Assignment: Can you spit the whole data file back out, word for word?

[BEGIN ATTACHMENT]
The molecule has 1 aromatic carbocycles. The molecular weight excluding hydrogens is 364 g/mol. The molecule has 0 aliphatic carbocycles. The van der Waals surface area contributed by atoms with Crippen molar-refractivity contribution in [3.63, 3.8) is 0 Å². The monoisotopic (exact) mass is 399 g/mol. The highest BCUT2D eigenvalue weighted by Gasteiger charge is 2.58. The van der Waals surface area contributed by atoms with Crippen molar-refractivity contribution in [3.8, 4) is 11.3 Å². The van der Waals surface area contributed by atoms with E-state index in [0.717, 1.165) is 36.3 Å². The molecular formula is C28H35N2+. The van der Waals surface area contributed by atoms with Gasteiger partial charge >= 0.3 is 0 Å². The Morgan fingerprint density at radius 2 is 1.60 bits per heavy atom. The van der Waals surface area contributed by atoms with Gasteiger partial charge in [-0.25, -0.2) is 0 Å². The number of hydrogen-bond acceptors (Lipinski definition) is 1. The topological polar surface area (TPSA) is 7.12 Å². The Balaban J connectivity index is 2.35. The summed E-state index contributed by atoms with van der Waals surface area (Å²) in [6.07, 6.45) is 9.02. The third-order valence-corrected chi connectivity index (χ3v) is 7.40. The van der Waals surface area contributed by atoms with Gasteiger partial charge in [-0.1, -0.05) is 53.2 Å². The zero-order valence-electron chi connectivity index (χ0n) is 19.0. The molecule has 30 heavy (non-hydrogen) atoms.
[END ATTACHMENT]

The molecule has 1 aromatic carbocycles. The molecular weight excluding hydrogens is 364 g/mol. The molecule has 0 aliphatic carbocycles. The van der Waals surface area contributed by atoms with Crippen molar-refractivity contribution in [3.63, 3.8) is 0 Å². The monoisotopic (exact) mass is 399 g/mol. The highest BCUT2D eigenvalue weighted by Gasteiger charge is 2.58. The van der Waals surface area contributed by atoms with Crippen molar-refractivity contribution in [3.8, 4) is 11.3 Å². The van der Waals surface area contributed by atoms with E-state index in [0.717, 1.165) is 36.3 Å². The molecular formula is C28H35N2+. The van der Waals surface area contributed by atoms with Gasteiger partial charge >= 0.3 is 0 Å². The Morgan fingerprint density at radius 2 is 1.60 bits per heavy atom. The van der Waals surface area contributed by atoms with Gasteiger partial charge in [-0.25, -0.2) is 0 Å². The number of hydrogen-bond acceptors (Lipinski definition) is 1. The topological polar surface area (TPSA) is 7.12 Å². The Balaban J connectivity index is 2.35. The summed E-state index contributed by atoms with van der Waals surface area (Å²) in [6.07, 6.45) is 9.02. The third-order valence-corrected chi connectivity index (χ3v) is 7.40. The van der Waals surface area contributed by atoms with Gasteiger partial charge in [-0.1, -0.05) is 53.2 Å². The zero-order valence-electron chi connectivity index (χ0n) is 19.0. The molecule has 30 heavy (non-hydrogen) atoms.